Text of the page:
• Silk-wool mix – medium-weight soft fabric which combines the softness of wool with the sheen and lustre of silk. Mainly used to make posh suits and jackets. Care: dry clean, warm iron on wrong side using a pressing cloth.
  • Taffeta - a smooth, crisp, plain-weave silk fabric which creases easily and makes a rustling sound when worn in motion. This light- to medium-weight fabric has a finely ribbed surface texture and a lustrous finish. Shot silk taffeta is woven with different coloured warp and weft threads which produces an iridescent appearance. Cheaper versions of taffeta are also produced from acetate and polyester. Taffeta’s main uses are for dresses, jackets, bridal and evening wear. This fabric can be a little tricky to sew as you need to handle it as little as possible and it doesn’t ease well. You can also only stitch it once – any removed stitches will leave holes in the fabric. Care: dry clean, warm iron on wrong side without steam.
  • Velvet - a medium- to heavy-weight silk fabric with a soft, luxurious feel. It’s made with short thread loops that are cut to form a dense pile or nap which lies in one direction. Cheaper velvets are also manufactured from cotton, rayon and synthetic fibres. The colour of velvet can look different depending on which way up the fabric is, so you need to take this into account when cutting out pattern pieces. Stitch velvet with a fine needle, preferably in the direction of the nap. You can only stitch it once as any removed stitches may leave holes. Iron velvet as little as possible during making up. Care: dry clean. Avoid ironing if possible (hang up in a steamy bathroom instead) – if you must iron it, place the fabric upside down on a pile of towels and iron gently with a warm iron on the wrong side to avoid crushing the pile.
  • Washed silk - a light- to medium-weight fabric which drapes well. It’s been washed in fabric softeners to make it soft and slightly faded in appearance, and is used mostly for shirts and dresses. Care: dry clean, warm iron on wrong side without steam.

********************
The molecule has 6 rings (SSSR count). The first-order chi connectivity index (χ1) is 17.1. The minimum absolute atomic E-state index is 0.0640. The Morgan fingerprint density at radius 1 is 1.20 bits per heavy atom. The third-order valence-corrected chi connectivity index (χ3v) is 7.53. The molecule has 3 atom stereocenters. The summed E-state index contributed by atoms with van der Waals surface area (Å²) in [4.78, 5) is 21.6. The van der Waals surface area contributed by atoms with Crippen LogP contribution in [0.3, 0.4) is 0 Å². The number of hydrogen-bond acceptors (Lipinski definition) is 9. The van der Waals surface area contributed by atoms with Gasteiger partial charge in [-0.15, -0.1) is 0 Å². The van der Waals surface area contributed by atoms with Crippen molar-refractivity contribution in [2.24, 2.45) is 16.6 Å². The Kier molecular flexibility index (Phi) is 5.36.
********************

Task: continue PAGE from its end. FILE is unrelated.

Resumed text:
Note on washing instructions

I’ve included general care instructions for each fabric but please check any information that comes with the fabric you’re buying. Alternatively, test a sample to check that the general recommendations given here are right for your specific fabric. The temperatures given are the maximum suggested for each fabric – obviously you can do lower temperature washes if you prefer. Fabrics made from natural fibres can shrink quite a bit (sometimes 10%) when you first wash them, so do make sure you buy enough fabric to allow for this and pre-wash it before sewing.

Where to find more detailed information on fabric types

Online resources

  • Google images – I find this is the best place to get a quick idea of what any of the fabrics look like

Books for more in-depth information

  • The Sewing Book – of all the general sewing books I’ve read, I think this one has the best guide to fabric with excellent photos

Read more on clothes-press

Photo by LoggaWiggler

Leave a Comment